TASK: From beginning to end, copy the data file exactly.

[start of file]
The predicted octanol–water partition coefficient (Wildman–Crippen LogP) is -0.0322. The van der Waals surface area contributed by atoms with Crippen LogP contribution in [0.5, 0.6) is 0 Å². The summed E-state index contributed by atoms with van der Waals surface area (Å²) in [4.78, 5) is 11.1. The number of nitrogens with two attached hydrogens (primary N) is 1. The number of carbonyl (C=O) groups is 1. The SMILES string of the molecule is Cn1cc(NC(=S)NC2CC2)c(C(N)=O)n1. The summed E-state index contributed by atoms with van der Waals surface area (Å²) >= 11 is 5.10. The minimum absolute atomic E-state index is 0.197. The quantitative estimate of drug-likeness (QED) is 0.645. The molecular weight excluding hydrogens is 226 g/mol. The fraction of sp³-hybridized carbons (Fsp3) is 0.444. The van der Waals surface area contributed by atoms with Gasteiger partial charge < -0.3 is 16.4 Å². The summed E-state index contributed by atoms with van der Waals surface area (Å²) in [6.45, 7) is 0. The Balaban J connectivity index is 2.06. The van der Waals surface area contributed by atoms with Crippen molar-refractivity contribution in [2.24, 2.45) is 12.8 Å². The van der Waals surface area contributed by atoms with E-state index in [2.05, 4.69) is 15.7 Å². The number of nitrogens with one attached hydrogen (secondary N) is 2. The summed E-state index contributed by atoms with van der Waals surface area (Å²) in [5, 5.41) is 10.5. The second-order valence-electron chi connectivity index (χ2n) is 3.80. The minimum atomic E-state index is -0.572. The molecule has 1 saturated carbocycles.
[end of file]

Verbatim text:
The predicted octanol–water partition coefficient (Wildman–Crippen LogP) is -0.0322. The van der Waals surface area contributed by atoms with Crippen LogP contribution in [0.5, 0.6) is 0 Å². The summed E-state index contributed by atoms with van der Waals surface area (Å²) in [4.78, 5) is 11.1. The number of nitrogens with two attached hydrogens (primary N) is 1. The number of carbonyl (C=O) groups is 1. The SMILES string of the molecule is Cn1cc(NC(=S)NC2CC2)c(C(N)=O)n1. The summed E-state index contributed by atoms with van der Waals surface area (Å²) >= 11 is 5.10. The minimum absolute atomic E-state index is 0.197. The quantitative estimate of drug-likeness (QED) is 0.645. The molecular weight excluding hydrogens is 226 g/mol. The fraction of sp³-hybridized carbons (Fsp3) is 0.444. The van der Waals surface area contributed by atoms with Gasteiger partial charge < -0.3 is 16.4 Å². The summed E-state index contributed by atoms with van der Waals surface area (Å²) in [6.45, 7) is 0. The Balaban J connectivity index is 2.06. The van der Waals surface area contributed by atoms with Crippen molar-refractivity contribution in [2.24, 2.45) is 12.8 Å². The van der Waals surface area contributed by atoms with E-state index in [2.05, 4.69) is 15.7 Å². The number of nitrogens with one attached hydrogen (secondary N) is 2. The summed E-state index contributed by atoms with van der Waals surface area (Å²) in [5, 5.41) is 10.5. The second-order valence-electron chi connectivity index (χ2n) is 3.80. The minimum atomic E-state index is -0.572. The molecule has 1 saturated carbocycles.